Patient preferences in randomised trials: threat or opportunity?

J Health Serv Res Policy. 1996 Oct;1(4):194-7. doi: 10.1177/135581969600100403.


Objectives: To assess whether it is feasible to elicit patients' preferences for treatments and then to proceed with randomisation which may allocate those with preferences to their less preferred treatment; and to describe which prognostic variables were associated with such preferences within the context of a randomised trial of an exercise programme for back pain.

Methods: The first 97 patients enrolled in a randomised controlled trial (RCT) for the treatment of back pain were asked about their preferences, health characteristics and other prognostic variables.

Results: Fifty-eight (60%) patients preferred to be allocated to the exercise programme whilst 38 (39%) were indifferent; one patient preferred conventional general practitioner (GP) management. No patient refused randomisation. Comparing patients preferring the exercise programme with indifferent patients showed that the former had a higher belief in the effectiveness of the new treatment (P < 0.01), tended to have worse back pain (P = 0.09), had back pain for a shorter duration (P = 0.04), and tended to have had more GP home visits (P = 0.06).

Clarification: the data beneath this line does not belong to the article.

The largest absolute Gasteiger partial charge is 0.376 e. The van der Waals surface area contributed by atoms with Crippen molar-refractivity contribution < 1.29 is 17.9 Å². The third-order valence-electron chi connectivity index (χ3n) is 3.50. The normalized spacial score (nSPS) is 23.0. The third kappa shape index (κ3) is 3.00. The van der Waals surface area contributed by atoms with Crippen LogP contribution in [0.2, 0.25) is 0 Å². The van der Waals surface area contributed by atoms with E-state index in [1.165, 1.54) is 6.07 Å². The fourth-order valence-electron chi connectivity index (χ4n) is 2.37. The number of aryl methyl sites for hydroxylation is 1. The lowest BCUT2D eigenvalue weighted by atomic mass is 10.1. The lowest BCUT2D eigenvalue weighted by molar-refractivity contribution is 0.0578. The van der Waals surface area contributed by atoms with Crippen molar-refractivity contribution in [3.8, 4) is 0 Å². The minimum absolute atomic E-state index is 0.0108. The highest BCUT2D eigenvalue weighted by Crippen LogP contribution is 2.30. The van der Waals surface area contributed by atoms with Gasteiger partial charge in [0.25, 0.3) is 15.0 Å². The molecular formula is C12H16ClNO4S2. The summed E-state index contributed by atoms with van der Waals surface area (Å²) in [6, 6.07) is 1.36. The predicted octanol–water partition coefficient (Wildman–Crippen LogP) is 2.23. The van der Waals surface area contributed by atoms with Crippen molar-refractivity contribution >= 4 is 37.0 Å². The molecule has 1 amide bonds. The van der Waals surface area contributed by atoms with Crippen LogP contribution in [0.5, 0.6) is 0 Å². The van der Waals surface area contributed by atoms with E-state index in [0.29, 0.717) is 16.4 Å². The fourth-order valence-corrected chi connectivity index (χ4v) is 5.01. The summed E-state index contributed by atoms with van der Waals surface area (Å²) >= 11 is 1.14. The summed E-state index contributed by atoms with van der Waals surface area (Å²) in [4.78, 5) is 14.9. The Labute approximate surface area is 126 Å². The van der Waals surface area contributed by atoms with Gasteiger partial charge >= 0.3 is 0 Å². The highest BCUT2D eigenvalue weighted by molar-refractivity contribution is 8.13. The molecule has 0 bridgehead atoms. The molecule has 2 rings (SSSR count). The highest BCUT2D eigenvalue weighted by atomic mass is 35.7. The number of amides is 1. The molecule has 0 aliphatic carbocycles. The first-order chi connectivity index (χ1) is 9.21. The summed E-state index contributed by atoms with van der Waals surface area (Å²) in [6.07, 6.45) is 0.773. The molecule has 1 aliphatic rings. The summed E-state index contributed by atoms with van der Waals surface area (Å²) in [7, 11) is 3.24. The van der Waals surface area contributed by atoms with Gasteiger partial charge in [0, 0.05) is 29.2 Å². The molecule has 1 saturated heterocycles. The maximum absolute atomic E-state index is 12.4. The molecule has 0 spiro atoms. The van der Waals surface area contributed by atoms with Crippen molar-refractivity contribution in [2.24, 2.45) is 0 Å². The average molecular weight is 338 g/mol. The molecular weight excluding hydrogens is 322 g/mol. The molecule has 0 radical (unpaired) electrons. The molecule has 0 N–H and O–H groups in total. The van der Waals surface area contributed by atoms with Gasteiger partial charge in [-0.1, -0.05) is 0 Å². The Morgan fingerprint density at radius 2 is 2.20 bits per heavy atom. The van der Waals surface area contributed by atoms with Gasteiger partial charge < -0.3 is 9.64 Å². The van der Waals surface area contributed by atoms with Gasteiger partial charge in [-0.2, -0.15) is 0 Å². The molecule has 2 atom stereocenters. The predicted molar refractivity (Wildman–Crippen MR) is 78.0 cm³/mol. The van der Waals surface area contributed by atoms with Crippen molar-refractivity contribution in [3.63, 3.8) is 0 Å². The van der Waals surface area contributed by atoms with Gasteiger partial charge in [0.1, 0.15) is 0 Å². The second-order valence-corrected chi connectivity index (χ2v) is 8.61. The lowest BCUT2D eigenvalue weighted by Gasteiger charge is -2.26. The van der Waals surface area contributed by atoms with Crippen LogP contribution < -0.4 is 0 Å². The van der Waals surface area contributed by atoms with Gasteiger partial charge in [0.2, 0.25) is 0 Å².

Conclusions: For many randomised trials preference may be an important prognostic variable. In such circumstances, preference should be taken into account in the final analysis. This study demonstrates it is sometimes feasible to randomise patients to their less preferred treatment, thus allowing more robust statistical comparisons between randomised groups. This modification may make RCTs more rigorous and improve their external validity.

Publication types

  • Research Support, Non-U.S. Gov't

MeSH terms

  • Adult
  • Back Pain / therapy
  • Exercise
  • Feasibility Studies
  • Female
  • Humans
  • Male
  • Middle Aged
  • Patient Education as Topic / organization & administration
  • Patient Participation / statistics & numerical data*
  • Randomized Controlled Trials as Topic*
  • Treatment Outcome
  • United Kingdom